41XBrhI7mvL._AA280_.jpgMotorola ROKR S9: While disappointed with the Shures, and not necessarily looking for another pair at the time, I came across the ROKRS9. What sets these apart from the other headphones I reviewed is that this unit is bluetooth. It pairs with the iPhone, and you can answer and receive calls with the buttons on the side; the microphone too is right near your mouth. Best of all there is no cable management to deal with. The sound is good, not great - but good for a mobile device as wireless units tend to have less sound power.

Unfortunately, this perfect pairing had a couple of glaring flaws - one minor, one major. First, unlike the others, the telephone conversations audio only played in one ear. This is odd because both ears are plugged by the headset, and the other headsets are able to do it - so this should two. Second, the most major issue isn't Motorola's fault at all, but Apple's. The iPhone lacks support for A2DP - the Bluetooth Stereo Profile. Without it, you have to resort to a hack in order to play music through it and, even then, it too is only on one speaker. Until Apple supports A2DP (which they just finally did in the desktop world with Leopard) don't even waste your time with this one, but remember about it when they finally do (it probably would have won me over otherwise.)

51qRNsj2ymL._AA280_.jpgV-Moda Vibe Duo: We were aware of V-Moda Vibe Duo when the iPhone first came out. At the time the Vibe Duo line was one of the few headphones that fit into the iPhone jack without any adapter. It also had a built in microphone, but it lacked a clicker functionality - a deal breaker in my search for the perfect replacement.

All that changed recently, as V-Moda released an update to the Duo line that added the clicker support to the iPhone. We grabbed one to try it out. Non white cabling - check. Microphone & Clicker built in - check. In the ear - check. Short cabling - check. The cables are slightly the longer than Apple's, but the microphone hits at the same spot. It uses "noise-isolating" technology that blocks out the majority of the platform noise. It takes a little getting used to, as it sort of feels like you have water in your ears (but that's typical in my experience with any rubber in the ear headphones).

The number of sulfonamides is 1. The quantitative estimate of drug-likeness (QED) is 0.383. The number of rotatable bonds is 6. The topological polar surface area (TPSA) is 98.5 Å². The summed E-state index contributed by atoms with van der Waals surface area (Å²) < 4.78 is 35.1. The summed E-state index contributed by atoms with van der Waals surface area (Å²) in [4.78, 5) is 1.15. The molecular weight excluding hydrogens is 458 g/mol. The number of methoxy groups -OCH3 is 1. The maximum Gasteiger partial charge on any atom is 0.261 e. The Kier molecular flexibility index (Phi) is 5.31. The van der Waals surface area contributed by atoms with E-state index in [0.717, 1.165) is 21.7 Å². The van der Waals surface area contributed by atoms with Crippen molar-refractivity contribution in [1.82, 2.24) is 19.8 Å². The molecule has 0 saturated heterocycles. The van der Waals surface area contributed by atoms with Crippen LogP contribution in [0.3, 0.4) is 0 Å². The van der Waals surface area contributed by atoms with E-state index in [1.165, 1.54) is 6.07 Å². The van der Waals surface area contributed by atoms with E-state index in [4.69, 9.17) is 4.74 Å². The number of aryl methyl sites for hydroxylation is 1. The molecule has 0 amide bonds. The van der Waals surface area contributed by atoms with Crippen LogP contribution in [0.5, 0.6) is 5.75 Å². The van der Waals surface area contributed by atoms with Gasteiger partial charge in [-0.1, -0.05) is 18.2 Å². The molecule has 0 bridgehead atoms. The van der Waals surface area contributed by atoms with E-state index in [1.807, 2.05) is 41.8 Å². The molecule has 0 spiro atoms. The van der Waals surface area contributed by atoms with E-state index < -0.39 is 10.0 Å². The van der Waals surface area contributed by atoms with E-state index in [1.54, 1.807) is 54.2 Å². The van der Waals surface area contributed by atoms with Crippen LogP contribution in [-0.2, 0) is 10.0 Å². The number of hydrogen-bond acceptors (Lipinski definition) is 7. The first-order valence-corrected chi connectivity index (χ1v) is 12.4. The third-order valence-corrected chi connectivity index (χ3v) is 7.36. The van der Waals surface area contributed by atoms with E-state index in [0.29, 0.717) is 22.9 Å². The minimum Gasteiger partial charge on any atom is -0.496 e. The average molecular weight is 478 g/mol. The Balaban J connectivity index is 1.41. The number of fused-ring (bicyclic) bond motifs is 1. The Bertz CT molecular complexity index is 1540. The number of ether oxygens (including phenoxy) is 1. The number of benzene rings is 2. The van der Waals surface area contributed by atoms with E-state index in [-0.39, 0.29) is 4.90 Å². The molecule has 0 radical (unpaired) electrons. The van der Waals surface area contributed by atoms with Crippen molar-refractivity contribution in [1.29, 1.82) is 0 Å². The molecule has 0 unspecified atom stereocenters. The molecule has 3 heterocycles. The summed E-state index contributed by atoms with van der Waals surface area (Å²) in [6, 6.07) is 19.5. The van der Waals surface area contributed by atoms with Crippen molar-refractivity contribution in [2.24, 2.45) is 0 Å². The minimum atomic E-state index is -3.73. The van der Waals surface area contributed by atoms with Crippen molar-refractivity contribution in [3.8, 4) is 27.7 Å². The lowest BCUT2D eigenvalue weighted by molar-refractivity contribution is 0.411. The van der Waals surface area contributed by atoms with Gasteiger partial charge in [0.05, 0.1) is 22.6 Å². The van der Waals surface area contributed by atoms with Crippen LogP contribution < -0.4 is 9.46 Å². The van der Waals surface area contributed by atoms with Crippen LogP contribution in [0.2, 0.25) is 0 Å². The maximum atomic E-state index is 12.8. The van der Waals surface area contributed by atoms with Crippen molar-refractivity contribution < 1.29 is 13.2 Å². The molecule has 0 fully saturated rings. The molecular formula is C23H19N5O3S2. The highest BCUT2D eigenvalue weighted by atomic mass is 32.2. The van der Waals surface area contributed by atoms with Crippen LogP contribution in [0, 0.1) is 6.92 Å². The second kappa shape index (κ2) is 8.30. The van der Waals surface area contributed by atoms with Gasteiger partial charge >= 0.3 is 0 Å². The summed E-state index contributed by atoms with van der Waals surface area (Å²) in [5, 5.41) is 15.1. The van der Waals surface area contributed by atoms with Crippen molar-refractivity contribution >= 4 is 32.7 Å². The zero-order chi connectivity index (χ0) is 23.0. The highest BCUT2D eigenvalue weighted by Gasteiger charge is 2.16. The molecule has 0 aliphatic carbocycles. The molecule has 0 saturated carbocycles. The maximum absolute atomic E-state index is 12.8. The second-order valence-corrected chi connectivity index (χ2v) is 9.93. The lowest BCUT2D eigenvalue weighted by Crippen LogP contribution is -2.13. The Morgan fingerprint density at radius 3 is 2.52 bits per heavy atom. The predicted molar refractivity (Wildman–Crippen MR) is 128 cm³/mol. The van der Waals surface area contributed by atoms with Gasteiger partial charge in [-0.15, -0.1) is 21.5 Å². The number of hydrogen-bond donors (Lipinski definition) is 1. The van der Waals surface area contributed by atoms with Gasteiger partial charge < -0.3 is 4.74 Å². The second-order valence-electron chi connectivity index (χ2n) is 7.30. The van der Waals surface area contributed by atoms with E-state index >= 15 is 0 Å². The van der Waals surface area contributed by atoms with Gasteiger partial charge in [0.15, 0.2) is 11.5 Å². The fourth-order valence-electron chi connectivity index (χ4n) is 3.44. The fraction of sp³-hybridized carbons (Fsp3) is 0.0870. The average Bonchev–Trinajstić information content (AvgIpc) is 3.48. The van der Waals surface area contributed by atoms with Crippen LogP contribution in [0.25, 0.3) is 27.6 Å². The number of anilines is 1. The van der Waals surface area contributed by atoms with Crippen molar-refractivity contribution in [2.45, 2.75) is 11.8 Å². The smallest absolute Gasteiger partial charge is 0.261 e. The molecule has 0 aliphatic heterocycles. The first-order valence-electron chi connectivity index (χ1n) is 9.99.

The only annoyance I have with these headphones is the cable itself. Instead of the normal plastic sleeve, the V-Moda's are wrapped in a textured fabric, sort of like corduroy, which looks and feels cool. However, we have found that much like corduroy pants, when you walk the cabling rubs together creating a vibration on the cable line which you can make out during softer music. This may or may not annoy you, but since we only noticed it during the quieter times it wasn't a complete deal breaker, just an annoyance.

The V-Moda Vibe Duo was a clear winner in my eyes. Ignoring the rare occurrence of cable ruffling, it excels in many places where Apple's original buds fail. The cables are nodescript, the buds themselves have different sleeves to fit different ears, and the audio quality puts Apple's to shame, while not sacrificing cable length, microphone and remote features. We'd advise anyone looking for a high quality replacement to look the way of the Vibe Duo.

Ubiquitous, by t_a_i_s at flickr